Connecting (organo)silica sol-gel synthesis and electrospinning: pushing toward molecular scale-driven property tuning

Linking the chemical structure to the properties of silica nanofibers

(Organo)silica nanofibrous membranes are porous, flexible and resistant to high temperatures and harsh chemical conditions. This unique combination of properties makes them highly suitable for advanced applications, but today their full potential cannot be exploited due to a lack of fundamental knowledge and a straightforward way to produce them. To overcome this, advanced kinetic modeling techniques and experimental tools are combined allowing to bridge the molecular and the materials scale.

This research aims to enable the production of materials that meet the following four criteria: they are (i) flexible, (ii) resistant to harsh chemical conditions, (iii) resistant to high temperatures and (iv) have a porous structure. Such materials would be of use in various stringent problems such as water filtration in developing countries, separation of hot or acid exhaust gases of factories, the separation of dispersed liquids and as catalyst carrier for the conversion of CO2 to fuels. Silica is a material that meets two of the four listed criteria. Better known in its common shapes glass, quartz and white sand, silica is known for its very high chemical and thermal resistance. However, in these common shapes, it is neither flexible nor porous. An interesting pathway is to look at silica materials in a different shape, so that more than two of the criteria can be fulfilled. One option is to make nanofibrous membranes of silica. Nanofibrous membranes are inherently highly porous and flexible. They consist of randomly deposited (continuous) nanofibers, which are fibers with a diameter < 1000 nm. Nanofibrous membranes made from silica have already been produced and have shown to be indeed flexible, resistant to harsh chemical conditions and high temperatures and porous. However, their usability is limited because their production process – called ‘electrospinning’ – is not straightforward and not well understood.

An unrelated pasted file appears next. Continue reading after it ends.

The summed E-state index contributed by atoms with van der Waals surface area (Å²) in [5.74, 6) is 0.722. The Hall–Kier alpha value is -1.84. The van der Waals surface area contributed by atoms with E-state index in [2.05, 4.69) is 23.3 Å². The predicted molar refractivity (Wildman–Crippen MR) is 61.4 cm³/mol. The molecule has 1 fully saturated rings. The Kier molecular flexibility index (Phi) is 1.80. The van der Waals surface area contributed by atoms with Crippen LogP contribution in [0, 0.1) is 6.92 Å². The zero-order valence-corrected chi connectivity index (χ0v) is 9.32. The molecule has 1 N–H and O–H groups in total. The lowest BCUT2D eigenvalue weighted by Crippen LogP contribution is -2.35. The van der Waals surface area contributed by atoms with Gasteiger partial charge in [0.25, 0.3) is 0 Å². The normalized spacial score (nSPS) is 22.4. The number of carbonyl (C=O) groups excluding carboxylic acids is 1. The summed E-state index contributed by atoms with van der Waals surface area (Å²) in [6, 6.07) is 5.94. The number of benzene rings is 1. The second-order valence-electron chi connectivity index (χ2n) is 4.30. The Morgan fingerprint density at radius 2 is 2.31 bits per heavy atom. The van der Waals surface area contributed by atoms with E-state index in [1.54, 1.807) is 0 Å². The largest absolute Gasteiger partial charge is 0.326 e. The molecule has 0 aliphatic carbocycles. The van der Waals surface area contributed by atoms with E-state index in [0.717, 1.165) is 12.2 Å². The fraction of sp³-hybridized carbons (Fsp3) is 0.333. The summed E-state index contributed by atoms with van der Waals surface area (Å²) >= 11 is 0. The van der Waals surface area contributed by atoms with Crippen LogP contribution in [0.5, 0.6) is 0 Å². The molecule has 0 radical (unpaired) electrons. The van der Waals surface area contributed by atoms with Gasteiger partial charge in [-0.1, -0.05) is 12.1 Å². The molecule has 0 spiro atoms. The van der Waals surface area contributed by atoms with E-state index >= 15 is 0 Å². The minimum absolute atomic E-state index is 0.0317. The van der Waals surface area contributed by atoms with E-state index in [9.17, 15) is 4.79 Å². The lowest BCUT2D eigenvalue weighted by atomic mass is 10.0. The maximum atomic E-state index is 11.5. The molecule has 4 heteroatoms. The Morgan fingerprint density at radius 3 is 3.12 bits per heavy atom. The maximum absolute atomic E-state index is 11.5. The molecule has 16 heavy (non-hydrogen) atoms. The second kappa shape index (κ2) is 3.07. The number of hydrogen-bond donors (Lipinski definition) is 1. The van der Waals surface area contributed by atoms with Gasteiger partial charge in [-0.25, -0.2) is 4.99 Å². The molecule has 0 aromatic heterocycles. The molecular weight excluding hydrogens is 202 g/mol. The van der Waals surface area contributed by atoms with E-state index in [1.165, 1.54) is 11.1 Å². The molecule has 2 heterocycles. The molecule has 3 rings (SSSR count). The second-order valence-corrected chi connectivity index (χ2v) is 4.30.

In the electrospinning process, a spinning solution in a syringe is subjected to a high voltage (10-30 kV) which creates repulsive charges within the spinning solution. As a result, a very thin fiber is drawn from the drop coming out of the tip of the needle. This fiber gets stretched out on its spiraling way to the grounded collector plate. The random deposition of the nanofiber creates a nanofibrous membrane.

Linking the chemical structure to the properties of silica nanofibers

There are three interlinked parts in this research:

  1. Fundamental insights in the silica spinning solution. The preparation of the silica spinning solution which is subsequently used for electrospinning is done by a sol-gel process. Combining kinetic modeling techniques and experiments leads to insights in the chemical reactions of this process.
  2. Electrospinning of the silica spinning solutions made in step 1. The goal is to understand which silica spinning solutions give rise to uniform nanofibers, and how this relates back to the molecular structure of the spinning solution. For this, the flow behavior of the silica spinning solution is investigated.
  3. Control of the resulting nanofibrous membranes. The morphology of the nanofibrous membranes made in step 2 is investigated to gain a better understanding of the process in order to tune the nanofiber thickness. The wettability and adhesion properties of the nanofibrous membranes are studied, to find an answer to how the molecular composition affects the resulting membrane properties.

 Hence, this research focuses on understanding how the molecular scale gives rise to nanofibrous membranes and how it influences the properties of those membranes, bridging the molecular scale (step 1) and the material scale (step 3).


This research is funded by the FWO – Research Foundation Flanders by an FO PhD grant (1169122N), by the Belgian-American Educational Foundation and by Fulbright. Ir. Sofie Verschraegen conducts the research at the Centre for Textile Science and Engineering (Ghent University) in collaboration with the Laboratory for Chemical Technology (Ghent University), the Sol-gel Centre for Research on Inorganic Powders and Thin Films Synthesis (Ghent University) and the Dauskardt group (Stanford University).


Prof. dr. ir. Karen De Clerck (